Grave Surprise is the second book in the Harper Connelly series from Charlaine Harris. Harper is a woman with a bad...moreGrave Surprise by Charlaine Harris
Grave Surprise is the second book in the Harper Connelly series from Charlaine Harris. Harper is a woman with a bad past, the most obvious event being the day she was struck by lightning, leaving her with a myriad of small damages and the ability to find the dead. Unlike in other urban fantasies Harper is one of, if not the, only person in the world to have a psychic power. She and her brother, Tolliver who acts as her manager, travel the states working cases where people, or their bodies, are missing.
In Grave Surprise Harper has been hired to do a demonstration for a college professor's class on psychics. Sure that he's called her there to debunk her instead Harper names the occupants and cause of deaths for a little graveyard with stunning accuracy, right down to finding a new grave, a grave on top of an older grave. The newest addition the the cemetery is an eleven year old girl that Harper herself was hired to find a year ago.
The find is stunning enough for the Memphis PD, but the fact that Harper already worked the girl's case, and that the parents moved from the city where their daughter was abducted to Memphis, not far from the graveyard, makes the local cops suspect Harper and her brother and they suspect they've been set up.
Harris is a veteran mystery writer more popular for her Southern Vampire series, but with the Harper Connelly books she's turned back to her mystery roots creating a world that's a strange combination of real and dark. The cover of Grave Surprise (first US mass market edition) features a skulled jack-in-the-box popping out of an open grave. It matches the feel of the book perfectly, implying that this world inside should be bright and whimsical, but never quite makes it out the dark shadows. Likewise Harper and her brother are both trying to help people, and trying to shed the memories of an abusive past, and instead seem to be trapped by subtle chains, like depression and fears, into living dark lives.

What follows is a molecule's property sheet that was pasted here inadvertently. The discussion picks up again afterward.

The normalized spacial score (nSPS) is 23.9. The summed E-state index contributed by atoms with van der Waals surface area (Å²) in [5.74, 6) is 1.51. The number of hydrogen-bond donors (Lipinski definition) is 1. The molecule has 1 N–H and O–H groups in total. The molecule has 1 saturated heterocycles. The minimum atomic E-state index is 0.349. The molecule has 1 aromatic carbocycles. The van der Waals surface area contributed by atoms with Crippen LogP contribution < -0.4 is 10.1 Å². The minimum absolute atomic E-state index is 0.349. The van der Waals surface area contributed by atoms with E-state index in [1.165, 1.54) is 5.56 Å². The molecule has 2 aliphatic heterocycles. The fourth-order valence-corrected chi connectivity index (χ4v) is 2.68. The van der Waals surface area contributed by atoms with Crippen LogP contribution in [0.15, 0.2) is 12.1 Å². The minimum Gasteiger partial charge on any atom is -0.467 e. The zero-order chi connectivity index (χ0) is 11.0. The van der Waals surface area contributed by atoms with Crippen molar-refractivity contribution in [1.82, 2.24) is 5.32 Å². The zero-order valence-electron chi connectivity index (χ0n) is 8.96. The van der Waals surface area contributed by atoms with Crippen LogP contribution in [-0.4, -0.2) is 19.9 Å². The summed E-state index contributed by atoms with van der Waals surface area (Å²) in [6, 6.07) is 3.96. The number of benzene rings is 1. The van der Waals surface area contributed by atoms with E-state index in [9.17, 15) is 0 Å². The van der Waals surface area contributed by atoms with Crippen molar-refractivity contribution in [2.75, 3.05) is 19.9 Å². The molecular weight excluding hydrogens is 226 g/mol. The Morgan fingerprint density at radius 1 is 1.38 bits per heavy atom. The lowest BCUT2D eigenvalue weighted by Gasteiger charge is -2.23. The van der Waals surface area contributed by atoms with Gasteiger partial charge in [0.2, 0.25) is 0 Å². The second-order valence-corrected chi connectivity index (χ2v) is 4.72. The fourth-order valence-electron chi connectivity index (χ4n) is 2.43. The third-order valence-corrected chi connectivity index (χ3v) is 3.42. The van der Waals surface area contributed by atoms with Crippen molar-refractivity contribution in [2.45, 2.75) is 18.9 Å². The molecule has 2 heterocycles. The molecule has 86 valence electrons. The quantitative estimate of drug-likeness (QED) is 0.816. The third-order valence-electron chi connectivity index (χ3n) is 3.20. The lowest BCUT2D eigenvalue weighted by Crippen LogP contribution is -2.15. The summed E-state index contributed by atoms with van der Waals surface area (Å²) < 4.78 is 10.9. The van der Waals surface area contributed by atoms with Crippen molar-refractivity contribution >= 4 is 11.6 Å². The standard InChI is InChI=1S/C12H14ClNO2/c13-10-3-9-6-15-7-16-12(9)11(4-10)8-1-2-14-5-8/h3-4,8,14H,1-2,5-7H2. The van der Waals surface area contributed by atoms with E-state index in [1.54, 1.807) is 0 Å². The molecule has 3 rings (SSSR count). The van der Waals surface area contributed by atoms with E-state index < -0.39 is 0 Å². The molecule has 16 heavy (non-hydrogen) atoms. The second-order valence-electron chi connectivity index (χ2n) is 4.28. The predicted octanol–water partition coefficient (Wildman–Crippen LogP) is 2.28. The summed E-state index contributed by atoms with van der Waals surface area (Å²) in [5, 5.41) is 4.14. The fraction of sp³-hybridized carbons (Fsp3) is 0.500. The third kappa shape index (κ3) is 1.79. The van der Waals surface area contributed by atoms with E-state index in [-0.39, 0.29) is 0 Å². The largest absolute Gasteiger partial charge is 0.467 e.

This is the best book in the series so far, the plot is sneaky and more compelling than the first, but just as well written and unnerving. While Harris' other books might appeal to a more romance-oriented crowd this series has the potential to draw in fans who never thought they'd like a book like this, proving that Harris and her work should not be dismissed as another in a line of trend writers.(less)
The first book in the Dresden Files series (ten books and counting so far) is a refreshing wind for the urban fantasy genre and this reader. One of th...moreThe first book in the Dresden Files series (ten books and counting so far) is a refreshing wind for the urban fantasy genre and this reader. One of the cannon examples of urban fantasy, a blending of mystery and paranormal in a modern setting often with a touch of romance, Storm Front is slanted more toward suspense than romance.
Harry isn't another supernaturally endowed, kick-ass female heroine, taking on the world of evil and the world of men at the same time. Harry is a somewhat-awkward, technologically challenged wizard who only has his training and his will power working for him, and the mysterious "Doom of Damocles" (two strikes, one more and you're out), a black wizard killing by magic, and a supernatural version of a patrol officer (who thinks he's the killer) all working against him. As soon as Dresden figures out the black wizard is using spring storms to fuel his magic he also hears that he's the next target. The next rumble of thunder could be bringing his death.
Storm Front is suspenseful, the use of the storms as both plot point and for tension is excellent. Dresden is a charming hero, who gets by by the skin of his teeth and sheer luck, not by out magicking (or out sexing) the bad guys. The romance angle is lightly handled, the humor organic and the story will keep pages turning. This book is a great start for men or women who want to test out the urban fantasy waters.(less)